Early on in Peter Matthiessen’s In Paradise, a novel that takes place mostly in Auschwitz, the central character, D. Clements Olin, asks himself what he can “hope to understand” from his visit. He ponders Aharon Appelfeld’s words: “The Holocaust belongs to the type of enormous experience that reduces one to silence. Any utterance, any statement, any ‘answer’ is tiny, meaningless, and occasionally ridiculous.”
What are we to make, then, of Olin, a poet and scholar born in Poland, living in the United States, and now visiting Auschwitz with a meditation group, though he insists on his status as “researcher” (of Holocaust literature) over and above anything else? And what are we to make of Matthiessen’s work more generally, a novel that belongs to the ever-growing genre of post-Holocaust literature, or works of fiction that are inspired by or that somehow relate back to the Holocaust? What are the ethics of fictionalizing an event so real as to render it incredible, literally beyond comprehension?
Matthiessen’s complicated book is, above all else, a meditation on the very question of what it means to try to talk about that “enormous experience.” The book deftly and ruthlessly pursues the battles that we face, both individually and also in dialogue with others, when we try to engage with horrors that can never be named or shaped into a coherent or reliable narrative. If we continue to ask questions, however ridiculous those questions, perhaps we can prevent this past from transforming into “stale history.” In other words, although we may have no right to speak of such things, we also have no right not to speak of such things.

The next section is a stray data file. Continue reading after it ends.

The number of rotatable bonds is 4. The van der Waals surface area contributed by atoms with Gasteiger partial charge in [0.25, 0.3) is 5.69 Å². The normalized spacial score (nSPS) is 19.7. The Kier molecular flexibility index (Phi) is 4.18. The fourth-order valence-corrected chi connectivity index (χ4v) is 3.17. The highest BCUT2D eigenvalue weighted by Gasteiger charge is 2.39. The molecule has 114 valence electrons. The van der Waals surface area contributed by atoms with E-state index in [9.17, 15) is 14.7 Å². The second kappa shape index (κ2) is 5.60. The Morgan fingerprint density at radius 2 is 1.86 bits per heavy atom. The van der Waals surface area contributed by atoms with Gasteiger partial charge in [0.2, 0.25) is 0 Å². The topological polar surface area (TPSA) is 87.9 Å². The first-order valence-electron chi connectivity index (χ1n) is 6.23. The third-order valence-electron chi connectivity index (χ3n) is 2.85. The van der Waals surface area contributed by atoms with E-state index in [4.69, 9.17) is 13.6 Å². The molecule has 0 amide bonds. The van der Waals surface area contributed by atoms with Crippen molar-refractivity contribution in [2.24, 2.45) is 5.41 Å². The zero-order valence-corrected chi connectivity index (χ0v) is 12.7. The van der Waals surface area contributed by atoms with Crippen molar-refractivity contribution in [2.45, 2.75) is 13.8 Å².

It is never enough to approach a delicate subject with just good intentions. Matthiessen presses further, presenting us with unappealing characters willing every once in a while to grapple with evil even as they are more often and realistically distracted by fear, guilt, shame, and ignorance. Olin, like other members of the meditation group, has a complicated personal history that unfolds as he wanders in the cold and bitter ruins of Auschwitz and the surrounding town. Other members of the meditation group include Jews and non-Jews from twelve countries, and sometimes descriptions of their interactions devolve into a motley of caricatures. This is possibly meant to remind us that we are dealing here with reactions, not realities. The Holocaust is over, but it will never be over. And we may, as Olin pronounces toward the end of the book, be “sick to death of words,” but words are all that remain.